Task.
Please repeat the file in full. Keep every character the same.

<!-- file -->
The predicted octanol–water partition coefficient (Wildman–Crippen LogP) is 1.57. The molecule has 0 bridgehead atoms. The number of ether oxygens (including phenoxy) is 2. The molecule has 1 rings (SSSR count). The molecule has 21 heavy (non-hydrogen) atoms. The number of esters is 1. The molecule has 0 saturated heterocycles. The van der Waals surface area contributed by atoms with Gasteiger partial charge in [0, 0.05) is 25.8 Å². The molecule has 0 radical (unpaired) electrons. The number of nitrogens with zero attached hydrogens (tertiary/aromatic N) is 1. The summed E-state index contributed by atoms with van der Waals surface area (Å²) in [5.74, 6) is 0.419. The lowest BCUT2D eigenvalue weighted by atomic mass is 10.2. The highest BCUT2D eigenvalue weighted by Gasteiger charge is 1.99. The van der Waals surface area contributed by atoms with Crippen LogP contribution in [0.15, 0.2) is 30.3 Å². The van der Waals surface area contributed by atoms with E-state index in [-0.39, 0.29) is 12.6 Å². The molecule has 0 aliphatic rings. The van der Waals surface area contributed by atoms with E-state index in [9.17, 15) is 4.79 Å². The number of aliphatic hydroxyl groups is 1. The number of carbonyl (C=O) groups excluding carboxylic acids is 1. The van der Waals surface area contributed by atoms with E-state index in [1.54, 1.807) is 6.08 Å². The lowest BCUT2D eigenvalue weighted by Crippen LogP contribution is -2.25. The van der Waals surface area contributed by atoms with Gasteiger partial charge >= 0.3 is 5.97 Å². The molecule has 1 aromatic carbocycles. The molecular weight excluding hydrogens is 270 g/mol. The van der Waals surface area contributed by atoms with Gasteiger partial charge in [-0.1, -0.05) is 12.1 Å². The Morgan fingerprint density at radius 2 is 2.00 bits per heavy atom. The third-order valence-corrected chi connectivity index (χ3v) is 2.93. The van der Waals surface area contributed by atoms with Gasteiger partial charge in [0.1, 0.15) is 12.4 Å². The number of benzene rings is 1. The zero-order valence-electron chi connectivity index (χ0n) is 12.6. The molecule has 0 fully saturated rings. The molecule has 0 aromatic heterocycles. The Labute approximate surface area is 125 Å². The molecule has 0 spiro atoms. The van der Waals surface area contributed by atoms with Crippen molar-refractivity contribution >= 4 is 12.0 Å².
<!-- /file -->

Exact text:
The predicted octanol–water partition coefficient (Wildman–Crippen LogP) is 1.57. The molecule has 0 bridgehead atoms. The number of ether oxygens (including phenoxy) is 2. The molecule has 1 rings (SSSR count). The molecule has 21 heavy (non-hydrogen) atoms. The number of esters is 1. The molecule has 0 saturated heterocycles. The van der Waals surface area contributed by atoms with Gasteiger partial charge in [0, 0.05) is 25.8 Å². The molecule has 0 radical (unpaired) electrons. The number of nitrogens with zero attached hydrogens (tertiary/aromatic N) is 1. The summed E-state index contributed by atoms with van der Waals surface area (Å²) in [5.74, 6) is 0.419. The lowest BCUT2D eigenvalue weighted by atomic mass is 10.2. The highest BCUT2D eigenvalue weighted by Gasteiger charge is 1.99. The van der Waals surface area contributed by atoms with Crippen LogP contribution in [0.15, 0.2) is 30.3 Å². The van der Waals surface area contributed by atoms with E-state index in [-0.39, 0.29) is 12.6 Å². The molecule has 0 aliphatic rings. The van der Waals surface area contributed by atoms with E-state index in [9.17, 15) is 4.79 Å². The number of aliphatic hydroxyl groups is 1. The number of carbonyl (C=O) groups excluding carboxylic acids is 1. The van der Waals surface area contributed by atoms with E-state index in [1.54, 1.807) is 6.08 Å². The lowest BCUT2D eigenvalue weighted by Crippen LogP contribution is -2.25. The van der Waals surface area contributed by atoms with Gasteiger partial charge >= 0.3 is 5.97 Å². The molecule has 1 aromatic carbocycles. The molecular weight excluding hydrogens is 270 g/mol. The van der Waals surface area contributed by atoms with Gasteiger partial charge in [-0.1, -0.05) is 12.1 Å². The Morgan fingerprint density at radius 2 is 2.00 bits per heavy atom. The third-order valence-corrected chi connectivity index (χ3v) is 2.93. The van der Waals surface area contributed by atoms with Gasteiger partial charge in [0.1, 0.15) is 12.4 Å². The number of benzene rings is 1. The zero-order valence-electron chi connectivity index (χ0n) is 12.6. The molecule has 0 fully saturated rings. The molecule has 0 aromatic heterocycles. The Labute approximate surface area is 125 Å². The molecule has 0 spiro atoms. The van der Waals surface area contributed by atoms with Crippen molar-refractivity contribution >= 4 is 12.0 Å².